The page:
Today's Trends: Oh What A Difference One Day Makes

Curious about how the continued unrest in the Middle East region was impacting the price of oil, we took a look at one-day swings in NYMEX crude futures since the beginning of 2010. We were expecting to see greater volatility in recent one-day prices than what had been the norm for the previous year.

However, we found that the results were, for the most part, incongruent with our intuition. Specifically, we were expecting to see more dramatic increases and steeper one-day declines year-to-date than last year. But with the exception of three days, when uncertainty surrounding Egypt and Libya reached epic proportions (January 28th - Egypt; February 22nd & 23rd - Libya), trading patterns have not breached high and low one-day changes set in 2010.

In absolute terms, changes in day-to-day prices averaged +/- 1.4% during 2010. Year-to-date, the change is +/-1.46% on average, only slightly above 2010's level. If you remove February 22nd (when the maximum one-day movement occurred) from the 2011 average, then price changes this year have actually varied less than 2010 at +/-1.25% on average. Given our incorrect presumptions, this is the phenomenon we are referring to in our title.

Conclusions that may be drawn from the recent price action:

  • Traders are not as concerned about supply disruptions due to unrest in the Middle East as news commentators.
  • An expectation that the U.S. dollar will continue to strengthen in 2011 is offsetting concerns related to supply.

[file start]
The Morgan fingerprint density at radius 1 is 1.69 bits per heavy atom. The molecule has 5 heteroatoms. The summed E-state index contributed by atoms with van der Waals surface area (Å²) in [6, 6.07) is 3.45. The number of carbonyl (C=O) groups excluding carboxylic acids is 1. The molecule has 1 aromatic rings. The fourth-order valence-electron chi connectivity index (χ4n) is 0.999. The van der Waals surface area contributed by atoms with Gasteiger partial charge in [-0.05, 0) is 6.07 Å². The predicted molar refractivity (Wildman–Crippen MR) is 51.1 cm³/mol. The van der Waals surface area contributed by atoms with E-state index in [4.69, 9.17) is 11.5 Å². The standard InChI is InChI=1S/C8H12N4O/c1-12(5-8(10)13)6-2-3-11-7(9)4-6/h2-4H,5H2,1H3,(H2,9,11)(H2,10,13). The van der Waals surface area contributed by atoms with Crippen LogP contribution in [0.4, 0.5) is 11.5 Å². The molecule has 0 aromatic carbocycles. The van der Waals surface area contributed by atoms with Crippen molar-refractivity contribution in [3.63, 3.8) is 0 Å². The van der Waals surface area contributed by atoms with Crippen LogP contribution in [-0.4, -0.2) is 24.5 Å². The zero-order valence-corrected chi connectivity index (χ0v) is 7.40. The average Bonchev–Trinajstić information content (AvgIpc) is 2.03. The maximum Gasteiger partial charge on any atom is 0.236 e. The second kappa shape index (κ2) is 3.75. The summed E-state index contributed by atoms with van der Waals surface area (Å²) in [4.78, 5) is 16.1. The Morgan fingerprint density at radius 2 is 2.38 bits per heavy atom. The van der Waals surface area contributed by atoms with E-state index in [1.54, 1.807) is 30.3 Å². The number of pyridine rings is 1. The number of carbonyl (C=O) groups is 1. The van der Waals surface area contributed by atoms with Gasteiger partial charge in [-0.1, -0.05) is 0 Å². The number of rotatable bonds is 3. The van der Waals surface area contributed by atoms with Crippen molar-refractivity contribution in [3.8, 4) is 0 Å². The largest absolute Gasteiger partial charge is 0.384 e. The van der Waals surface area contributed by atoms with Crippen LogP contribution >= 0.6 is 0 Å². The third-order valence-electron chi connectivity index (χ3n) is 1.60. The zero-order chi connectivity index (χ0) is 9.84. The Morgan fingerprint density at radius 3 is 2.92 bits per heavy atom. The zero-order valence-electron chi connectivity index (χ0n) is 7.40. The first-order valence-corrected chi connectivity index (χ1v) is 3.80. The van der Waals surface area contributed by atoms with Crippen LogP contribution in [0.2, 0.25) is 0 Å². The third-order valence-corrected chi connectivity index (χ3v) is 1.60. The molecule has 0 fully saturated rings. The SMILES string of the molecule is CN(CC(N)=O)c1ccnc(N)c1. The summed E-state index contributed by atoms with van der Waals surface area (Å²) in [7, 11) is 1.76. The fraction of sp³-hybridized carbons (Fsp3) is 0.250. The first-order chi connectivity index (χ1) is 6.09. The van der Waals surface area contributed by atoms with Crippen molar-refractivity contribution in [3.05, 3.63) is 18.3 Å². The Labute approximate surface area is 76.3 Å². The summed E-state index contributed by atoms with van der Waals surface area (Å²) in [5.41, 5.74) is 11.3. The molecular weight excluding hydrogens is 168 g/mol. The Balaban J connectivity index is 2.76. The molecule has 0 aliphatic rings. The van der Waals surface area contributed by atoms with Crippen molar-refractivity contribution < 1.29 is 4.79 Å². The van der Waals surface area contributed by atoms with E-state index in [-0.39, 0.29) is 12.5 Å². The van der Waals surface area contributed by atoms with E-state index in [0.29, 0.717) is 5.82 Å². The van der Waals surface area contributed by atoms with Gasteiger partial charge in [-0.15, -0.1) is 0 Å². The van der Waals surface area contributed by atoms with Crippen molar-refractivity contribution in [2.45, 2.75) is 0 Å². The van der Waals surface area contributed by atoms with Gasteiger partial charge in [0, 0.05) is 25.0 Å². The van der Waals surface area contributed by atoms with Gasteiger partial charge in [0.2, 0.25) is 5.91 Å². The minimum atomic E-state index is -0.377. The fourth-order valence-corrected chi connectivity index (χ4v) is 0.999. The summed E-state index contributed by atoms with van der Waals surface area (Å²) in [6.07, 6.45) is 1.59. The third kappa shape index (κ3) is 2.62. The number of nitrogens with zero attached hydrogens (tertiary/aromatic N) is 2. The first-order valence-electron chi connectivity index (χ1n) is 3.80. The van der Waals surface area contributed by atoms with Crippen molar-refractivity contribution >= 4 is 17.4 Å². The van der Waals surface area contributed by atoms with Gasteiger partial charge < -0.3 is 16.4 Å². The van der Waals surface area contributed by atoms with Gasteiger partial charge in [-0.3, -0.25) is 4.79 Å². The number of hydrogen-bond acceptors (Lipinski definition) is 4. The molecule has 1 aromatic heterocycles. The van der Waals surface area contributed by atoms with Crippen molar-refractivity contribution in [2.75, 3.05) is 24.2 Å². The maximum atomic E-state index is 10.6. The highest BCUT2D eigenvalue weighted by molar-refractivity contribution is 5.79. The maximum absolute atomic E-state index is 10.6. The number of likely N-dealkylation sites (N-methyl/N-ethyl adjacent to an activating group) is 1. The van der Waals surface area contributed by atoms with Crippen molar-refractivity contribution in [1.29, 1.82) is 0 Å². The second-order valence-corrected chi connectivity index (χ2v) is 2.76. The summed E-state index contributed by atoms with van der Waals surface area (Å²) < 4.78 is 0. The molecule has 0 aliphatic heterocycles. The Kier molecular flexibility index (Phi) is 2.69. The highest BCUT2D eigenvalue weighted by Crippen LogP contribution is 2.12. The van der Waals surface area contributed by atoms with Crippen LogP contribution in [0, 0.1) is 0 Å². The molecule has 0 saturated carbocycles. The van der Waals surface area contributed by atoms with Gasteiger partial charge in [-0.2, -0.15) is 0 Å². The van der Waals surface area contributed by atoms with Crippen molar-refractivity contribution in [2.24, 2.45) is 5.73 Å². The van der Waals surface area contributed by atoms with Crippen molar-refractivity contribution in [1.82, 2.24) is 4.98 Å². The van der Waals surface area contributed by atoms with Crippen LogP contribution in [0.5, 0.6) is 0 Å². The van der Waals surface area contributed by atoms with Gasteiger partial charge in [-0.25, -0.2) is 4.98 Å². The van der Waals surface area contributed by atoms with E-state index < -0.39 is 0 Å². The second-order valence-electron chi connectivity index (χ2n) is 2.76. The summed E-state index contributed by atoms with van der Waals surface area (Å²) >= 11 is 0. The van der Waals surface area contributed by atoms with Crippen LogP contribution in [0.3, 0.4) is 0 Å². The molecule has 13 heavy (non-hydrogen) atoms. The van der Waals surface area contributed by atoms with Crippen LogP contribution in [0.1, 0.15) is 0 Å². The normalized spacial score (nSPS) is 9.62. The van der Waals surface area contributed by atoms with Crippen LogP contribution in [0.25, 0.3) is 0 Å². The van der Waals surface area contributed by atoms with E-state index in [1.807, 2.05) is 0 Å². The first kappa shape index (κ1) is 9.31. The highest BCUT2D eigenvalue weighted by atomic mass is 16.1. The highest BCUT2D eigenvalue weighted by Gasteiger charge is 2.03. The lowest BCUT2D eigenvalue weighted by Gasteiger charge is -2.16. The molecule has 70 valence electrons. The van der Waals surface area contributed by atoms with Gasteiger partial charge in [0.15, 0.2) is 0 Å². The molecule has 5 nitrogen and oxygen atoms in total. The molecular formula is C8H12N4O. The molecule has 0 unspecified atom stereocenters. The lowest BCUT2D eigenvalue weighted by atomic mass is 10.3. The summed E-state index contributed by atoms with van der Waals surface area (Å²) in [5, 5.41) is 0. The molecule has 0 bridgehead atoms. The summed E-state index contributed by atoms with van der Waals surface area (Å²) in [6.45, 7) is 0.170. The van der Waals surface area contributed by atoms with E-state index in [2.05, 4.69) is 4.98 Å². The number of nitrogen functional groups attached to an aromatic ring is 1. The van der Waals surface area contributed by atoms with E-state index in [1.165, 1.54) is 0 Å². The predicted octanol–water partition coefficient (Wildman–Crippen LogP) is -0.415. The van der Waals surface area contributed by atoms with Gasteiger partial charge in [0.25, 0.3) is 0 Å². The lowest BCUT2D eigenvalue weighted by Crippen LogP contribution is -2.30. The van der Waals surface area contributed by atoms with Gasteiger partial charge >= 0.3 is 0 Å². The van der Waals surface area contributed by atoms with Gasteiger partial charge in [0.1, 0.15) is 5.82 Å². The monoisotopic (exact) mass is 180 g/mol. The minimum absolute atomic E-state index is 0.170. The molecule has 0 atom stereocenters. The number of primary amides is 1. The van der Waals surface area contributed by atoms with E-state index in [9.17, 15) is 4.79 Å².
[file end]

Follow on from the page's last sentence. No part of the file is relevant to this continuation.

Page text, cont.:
• A sense that the political unrest will lead to a global economic slowdown thereby reducing energy demand is weighing on prices.

In our opinion, of these three scenarios, speculation on a future increase in the greenback's value versus foreign currencies is the most plausible explanation. Even with QE2, flocking into the U.S. dollar in times of uncertainty as a protective measure is a mindset of the markets that appears well ingrained (sorry to be a spoiler to any Gold bugs out there). As such (barring a major war in the next 12 months), we believe calls by pundits for oil prices above record levels set in 2008 are likely either ill-informed or just grand-standing.

Laurence Fink, CEO of Blackrock, shares our sentiment that the U.S. dollar will strengthen. In an interview with Erik Schatzker on Bloomberg Television this morning, Mr. Fink said, "We believe interest rates will creep up...I am a very big buyer of the U.S. dollar here." Considering that he is the chief of an asset management company that oversees more than $3 trillion on behalf of its clients, we take some comfort in having similar views.


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Generated by readers, the comments included herein do not reflect the views and opinions of Rigzone. All comments are subject to editorial review. Off-topic, inappropriate or insulting comments will be removed.
Russ Moores | Mar. 4, 2011
Its all opinion, its like being in Vegas, just go with your hunch. I believe the dollar will weaken but there are few people with a regular and substantial audience willing to say so. If you put Peter Schiffe across the table from Fink it would be a great debate. Schiffe is seldom wrong.

John Black | Mar. 3, 2011
I believe that if Obama would start conversation on Strategic Reserve selling these wide price jumps would stop the political based speculation on oil.


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